And I’m also a big believer in possibilities. If you write the book you love and it doesn’t get bought or sold or land you an agent – you still have a finished manuscript. And there is not time limit on that sort of thing. It doesn’t rot or wither or become passe (ok, it might do the last one). Trends change and just because one moment isn’t right for a novel doesn’t mean there won’t be another one that is. But if you have a finished book and not just an idea than you have a lot more to work with when the moment strikes.

    • Erin Bowman Mar 4 2014 at 1:01 pm #

      I completely agree with you Annie. If nothing else, completing a manuscript means you’ve grown as a writer. You have another novel under your belt, and have honed your craft as a result. There may not be a sale to show for it, but that strengthened skillset is invaluable!

  3. jodimeadows Mar 4 2014 at 10:35 am #

    Right on, Erin. Thank you.

  4. Julie Mar 4 2014 at 1:18 pm #

    I love this post, Erin!!! This cannot be said enough. The work itself has to be its own reward because nothing else is guaranteed. Thanks for this post. 🙂

  5. tracikenworth Mar 4 2014 at 6:45 pm #

    Absolutely agree!! The book you want to write should be one close to your heart so you can give it your all. Who wants to be stuck writing something that makes you miserable?

    • Erin Bowman Mar 5 2014 at 4:25 pm #

      “Who wants to be stuck writing something that makes you miserable?” <-- Exactly my thinking! Thanks for stopping by.

  6. Kendall Mar 5 2014 at 10:57 am #

    <3 this

  7. Okorie Matthew O. Mar 6 2014 at 2:59 am #

    I think the ignorance of this truth has stifled the birth of many ‘Lord of the Ring’, ‘Left Behind’, ‘Piercing the Darkness’, ‘Chronicles of the Narnia’, ‘Sword of Shanara’, etc. Many times focusing on the wrong work with the damp nudge weakens an emerging writer to the point he never gets published at all. I discovered I have this crave to travel to the world of my in-progress allegorical fantasy work. I shall let other works rest and make it first and and my constant quest till it’s born. Thanks.

  8. Okorie Matthew O. Mar 6 2014 at 3:30 am #

    True. Very true!

  9. Rowenna Mar 6 2014 at 10:05 am #

    Great points. I’m going to be the oddball and disagree slightly. I think that there are times when you look at the story that keeps resurfacing and say “no.” Or, often, “not yet.” For one, I think there is great value in *finishing* manuscripts, so when the Shiny Idea interupts you at 20K words of another project, I believe in telling it to wait (which you hit on when you say “which book to write next”, but I think it bears clarification 🙂 )! And even then, when it’s time to pick a fresh project–I think it is ok to say “I love you, but now is not our time.” Maybe as a writer you need to grow a little first (I know I have projects hidden away that are waiting for me to catch up). Maybe you look at the trends and, frankly, it does look bleak (I wrote a dystopian that carried too many similarities to others out there at exactly the wrong time. Had I decided on a new project even a couple months later–like *after* Hunger Games came out–I would have put it aside until I could have either made it different enough or decided I could never make it stand on its own). I guess I’m just putting it out there–considering limitations as well as following your heart doesn’t make you a sellout or limit you as a writer. But letting limitations dictate your choices will, because you’ll never take chances and never grow.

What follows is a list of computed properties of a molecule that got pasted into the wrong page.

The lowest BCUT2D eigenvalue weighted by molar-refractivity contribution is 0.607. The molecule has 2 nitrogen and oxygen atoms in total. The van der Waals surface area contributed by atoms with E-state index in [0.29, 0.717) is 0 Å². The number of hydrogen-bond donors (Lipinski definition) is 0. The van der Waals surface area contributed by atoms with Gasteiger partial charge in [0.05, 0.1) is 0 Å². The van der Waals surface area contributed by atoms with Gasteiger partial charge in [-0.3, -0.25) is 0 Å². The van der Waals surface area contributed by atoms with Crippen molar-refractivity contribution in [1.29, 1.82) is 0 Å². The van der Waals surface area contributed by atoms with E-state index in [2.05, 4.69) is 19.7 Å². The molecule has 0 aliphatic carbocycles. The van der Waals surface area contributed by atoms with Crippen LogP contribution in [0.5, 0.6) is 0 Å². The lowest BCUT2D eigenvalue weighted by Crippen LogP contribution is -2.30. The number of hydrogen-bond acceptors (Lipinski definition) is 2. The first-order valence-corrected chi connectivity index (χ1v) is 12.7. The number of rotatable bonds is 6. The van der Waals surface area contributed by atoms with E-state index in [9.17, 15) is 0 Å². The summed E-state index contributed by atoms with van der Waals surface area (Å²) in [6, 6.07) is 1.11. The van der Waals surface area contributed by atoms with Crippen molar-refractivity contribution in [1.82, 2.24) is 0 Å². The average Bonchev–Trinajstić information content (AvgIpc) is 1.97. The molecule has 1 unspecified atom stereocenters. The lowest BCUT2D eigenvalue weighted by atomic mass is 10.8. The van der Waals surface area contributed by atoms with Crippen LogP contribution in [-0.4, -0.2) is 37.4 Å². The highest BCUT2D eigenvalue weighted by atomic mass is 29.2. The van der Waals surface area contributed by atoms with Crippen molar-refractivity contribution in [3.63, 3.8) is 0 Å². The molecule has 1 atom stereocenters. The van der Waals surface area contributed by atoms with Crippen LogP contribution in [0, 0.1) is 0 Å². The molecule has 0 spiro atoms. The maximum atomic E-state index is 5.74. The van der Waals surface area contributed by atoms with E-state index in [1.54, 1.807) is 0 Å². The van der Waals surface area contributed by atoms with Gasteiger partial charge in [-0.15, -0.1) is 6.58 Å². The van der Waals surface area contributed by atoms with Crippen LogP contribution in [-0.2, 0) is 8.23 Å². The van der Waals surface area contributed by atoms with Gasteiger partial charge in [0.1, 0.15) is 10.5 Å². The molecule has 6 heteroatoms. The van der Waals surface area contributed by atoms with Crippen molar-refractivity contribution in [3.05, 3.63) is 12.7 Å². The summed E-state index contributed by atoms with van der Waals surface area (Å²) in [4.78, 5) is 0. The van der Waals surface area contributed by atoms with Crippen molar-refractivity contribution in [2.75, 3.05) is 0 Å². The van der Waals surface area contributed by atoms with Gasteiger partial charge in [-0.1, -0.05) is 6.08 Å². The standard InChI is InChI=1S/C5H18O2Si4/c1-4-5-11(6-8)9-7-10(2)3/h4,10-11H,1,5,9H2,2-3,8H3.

• Marc Vun Kannon Mar 6 2014 at 10:16 am #

      I agree with that. I have a project that I knew when I started was going to take a very long time, simply because I knew I’d have to grow and develop personally before I’d be ready to write the later parts.

  10. Alexa S. Mar 16 2014 at 9:05 pm #

    I just love this post, Erin. I love it because it so simply states what ought to be the truth for any writer — writing about what YOU love.

  11. Mimi Mar 22 2014 at 9:25 pm #

    I am a preteen who is absolutely in love with the taken trilogy! Looking forward to the sequel! The thing about your books is that even I, put in Gray’s situation, cannot choose between Emma and Bree. At first, I was literally talking to my copy of the book, screaming “No! Don’t fall in love with Bree! It’s Emma, she’s the real one!” But, then she was found sleeping with Craw, and I was confused. I love and hate authors at the same time when they leave their books on a cliffhanger. On one hand, I think, why? Why can’t these people just tell us whom they choose? What’s gonna happen? Emma or Bree? But then on the other hand, I have so much to play with! I can fantasise his life with Emma, and with Bree. Thank you, Erin, For creating such a wonderful book.

    A devoted fan, who is also in love with the Harry Potter series